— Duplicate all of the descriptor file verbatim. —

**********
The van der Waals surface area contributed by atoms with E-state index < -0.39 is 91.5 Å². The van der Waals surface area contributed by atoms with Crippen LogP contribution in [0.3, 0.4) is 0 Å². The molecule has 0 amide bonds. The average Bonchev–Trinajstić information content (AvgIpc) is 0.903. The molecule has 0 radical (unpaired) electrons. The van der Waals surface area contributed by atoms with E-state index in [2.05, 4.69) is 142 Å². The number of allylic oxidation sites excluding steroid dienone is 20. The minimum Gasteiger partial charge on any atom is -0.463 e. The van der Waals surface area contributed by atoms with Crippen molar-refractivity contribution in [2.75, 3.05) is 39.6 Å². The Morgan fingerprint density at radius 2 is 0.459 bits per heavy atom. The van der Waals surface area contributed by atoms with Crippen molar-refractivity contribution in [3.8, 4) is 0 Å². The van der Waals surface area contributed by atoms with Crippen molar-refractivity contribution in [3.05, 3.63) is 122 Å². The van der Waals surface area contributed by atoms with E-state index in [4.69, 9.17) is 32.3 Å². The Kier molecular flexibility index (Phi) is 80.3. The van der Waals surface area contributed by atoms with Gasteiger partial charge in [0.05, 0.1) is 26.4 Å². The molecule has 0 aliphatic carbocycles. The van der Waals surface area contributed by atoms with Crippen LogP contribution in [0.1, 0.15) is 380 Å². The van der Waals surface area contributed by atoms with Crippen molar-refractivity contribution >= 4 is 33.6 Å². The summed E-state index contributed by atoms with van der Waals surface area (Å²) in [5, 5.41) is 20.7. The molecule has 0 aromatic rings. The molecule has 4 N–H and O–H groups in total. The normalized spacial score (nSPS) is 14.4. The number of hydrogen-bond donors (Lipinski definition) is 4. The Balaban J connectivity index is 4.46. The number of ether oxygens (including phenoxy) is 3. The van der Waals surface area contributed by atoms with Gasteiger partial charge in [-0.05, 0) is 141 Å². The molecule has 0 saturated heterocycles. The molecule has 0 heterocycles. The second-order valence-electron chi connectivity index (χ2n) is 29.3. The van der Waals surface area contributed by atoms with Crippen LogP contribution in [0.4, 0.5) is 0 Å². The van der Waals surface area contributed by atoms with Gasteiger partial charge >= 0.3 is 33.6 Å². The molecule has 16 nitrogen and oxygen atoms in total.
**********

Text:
The van der Waals surface area contributed by atoms with E-state index < -0.39 is 91.5 Å². The van der Waals surface area contributed by atoms with Crippen LogP contribution in [0.3, 0.4) is 0 Å². The molecule has 0 amide bonds. The average Bonchev–Trinajstić information content (AvgIpc) is 0.903. The molecule has 0 radical (unpaired) electrons. The van der Waals surface area contributed by atoms with E-state index in [2.05, 4.69) is 142 Å². The number of allylic oxidation sites excluding steroid dienone is 20. The minimum Gasteiger partial charge on any atom is -0.463 e. The van der Waals surface area contributed by atoms with Crippen molar-refractivity contribution in [2.75, 3.05) is 39.6 Å². The Morgan fingerprint density at radius 2 is 0.459 bits per heavy atom. The van der Waals surface area contributed by atoms with Crippen molar-refractivity contribution in [3.8, 4) is 0 Å². The van der Waals surface area contributed by atoms with Crippen molar-refractivity contribution in [3.05, 3.63) is 122 Å². The van der Waals surface area contributed by atoms with E-state index in [4.69, 9.17) is 32.3 Å². The Kier molecular flexibility index (Phi) is 80.3. The van der Waals surface area contributed by atoms with Gasteiger partial charge in [0.05, 0.1) is 26.4 Å². The molecule has 0 aliphatic carbocycles. The van der Waals surface area contributed by atoms with Crippen LogP contribution in [0.1, 0.15) is 380 Å². The van der Waals surface area contributed by atoms with Crippen molar-refractivity contribution >= 4 is 33.6 Å². The summed E-state index contributed by atoms with van der Waals surface area (Å²) in [5, 5.41) is 20.7. The molecule has 0 aromatic rings. The molecule has 4 N–H and O–H groups in total. The normalized spacial score (nSPS) is 14.4. The number of hydrogen-bond donors (Lipinski definition) is 4. The Balaban J connectivity index is 4.46. The number of ether oxygens (including phenoxy) is 3. The van der Waals surface area contributed by atoms with Gasteiger partial charge in [-0.05, 0) is 141 Å². The molecule has 0 saturated heterocycles. The molecule has 0 heterocycles. The second-order valence-electron chi connectivity index (χ2n) is 29.3. The van der Waals surface area contributed by atoms with Crippen LogP contribution in [0.4, 0.5) is 0 Å². The van der Waals surface area contributed by atoms with Gasteiger partial charge >= 0.3 is 33.6 Å². The molecule has 16 nitrogen and oxygen atoms in total.